Discussion in 'Fuel System & Electrics' started by Alpal, Aug 31, 2009.
Think I've seen them on eBay as well.
Auto parts places may? Stock them but I found a lot don't.
Blue LPG.com.au have the solenoids and tachometric relays (Peel CP30) for an acceptable price.
Thanks for the tips guys.
I’ve got a mechanical fuel pump, so there’s no chance my fuel pump will continue running if the engine stops, or if the fuel hose detaches from the carbs in an accident. I’m thinking a tachometric relay is not applicable in my case but happy to be set straight if there’s another angle
has anyone used one of these accident shutoffs for there electric pump
Yes, here’s the right valve. I wish I had just ordered through them to begin with as I had all sorts of bum steers and ended up unable to install a valve yesterday
Hmmm never heard of it but I guess others may have.
Fitted one of these inertia switches years ago, also modified it by fitting a LED to indicate it had activated..................hopefully by not running into something.
They are good in a higher velocity accident but useless if you pop a fuel line.
It would probably work because if i pop a fuel line and catch fire i'm just jumping out.
Valid point, but I think I would rather limit the damage.
Vehicle also fitted with 3m Blazecut.
Just a few thoughts on Blazecut.
It is a very good idea, and I am happy with mine, but remember if there is enough heat/ignition source, fuel and oxygen after the vapour from it has cleared you are potentially back in trouble and no way to stop it. It is a one shot that will hopefully alert you to the issue as you see the vapour spreading out behind. I wouldn't be opening the engine bay lid until you are sure the fire is out and whatever ignited it is removed whether it be heat or sparks. A secondary system (even a handheld extinguisher or 2), and the regular maintenance are the best defence to avoid a fire but sometimes even that may not be enough.
There is no perfect system to totally remove all risk. A not uncommon scenario is a fuel line split in the engine bay. The engine will keep running until it runs out of fuel in the carbs, but if it is still getting enough even with the leak it will continue run and spray fuel (this can happen with both an electric pump with a tachometric relay and with a mechanical pump). One spark from a loose connection or a damaged HT lead and away it goes. Blazecut will put it out but if there is enough heat or damage to the wiring, once the Blazecut vapour has dispersed it doesn't take much to reignite the fuel that is over the engine bay, at which point you need the handheld.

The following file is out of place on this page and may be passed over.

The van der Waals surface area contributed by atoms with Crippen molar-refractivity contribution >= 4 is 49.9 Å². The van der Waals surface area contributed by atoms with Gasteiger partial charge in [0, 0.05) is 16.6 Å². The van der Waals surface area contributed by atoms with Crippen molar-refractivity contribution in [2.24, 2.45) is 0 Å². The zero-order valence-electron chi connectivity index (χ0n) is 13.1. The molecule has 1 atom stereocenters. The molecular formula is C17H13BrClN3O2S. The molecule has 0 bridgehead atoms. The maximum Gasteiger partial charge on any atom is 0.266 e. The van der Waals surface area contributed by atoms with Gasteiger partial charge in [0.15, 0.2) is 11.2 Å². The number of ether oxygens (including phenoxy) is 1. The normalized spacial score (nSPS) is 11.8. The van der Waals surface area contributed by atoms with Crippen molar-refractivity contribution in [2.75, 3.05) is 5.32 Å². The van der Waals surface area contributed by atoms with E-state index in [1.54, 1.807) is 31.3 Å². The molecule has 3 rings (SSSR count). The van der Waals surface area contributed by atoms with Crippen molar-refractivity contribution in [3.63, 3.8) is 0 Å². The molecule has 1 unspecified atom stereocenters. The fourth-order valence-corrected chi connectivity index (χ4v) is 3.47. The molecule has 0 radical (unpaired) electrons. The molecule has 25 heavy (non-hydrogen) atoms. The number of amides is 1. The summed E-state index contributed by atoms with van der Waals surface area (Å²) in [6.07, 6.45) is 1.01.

That said go for the 3 or 4m which has a greater amount of material and will extend the time of exposure to the fire and hopefully stop it long enough to reduce a reignition.
Just about to fit the Peel tachometric relay and fuel solenoid cut-off valve from BlueLPG as above. (electric fuel pump was already fitted to the car when I bought it). I know the Peel relay comes with instructions but anyone have a simple wiring diagram when using all three? (mainly interested whether you could run a single power source to fuel pump and solenoid, etc). Thanks, Jim.
Relay out becomes power in to the cut off and fuel pump
Great. Makes sense. Thanks.
I would fit a 30 Amp relay switched by the pump output from the peel unit as the contacts are only rated to 12 amps. Much cheaper to replace a relay than that unit. A lot of pumps draw a high amperage on startup and could damage the peel unit.
We tested a facet pump and it was approx 1amp.
Ok, at the price of the tachometric relay ($45-50) I would rather have it on a separate circuit with its own fuse in the relay($10 and with good headroom of capacity) controlled by the output pf the CP30 . Rotary vane pumps draw quite bit on start, and so do energising solenoids on the cut off, but once operating the current will drop back. I have had little to do with facet pumps, except seeing a number of them the same that had widely varying pressures(one as high as 10 PSI although supposed to be rated at 5 PSI), but they might have a spike current that a multimeter wont show (osilloscope will). That is what can cause the issues. Solid state relays dont have the contacts to burn out but are more expensive so they leave them out of a lot of cheaper electronic parts to save money. I am fairly certain the Peel CP30 has a normal relay as you hear it click when you start.
Just a thought.
Thanks for the input Adrian. Unfortunately I'm a visual person - does the attached diagram look right or have I stuffed something up? I must admit I had a couple of goes
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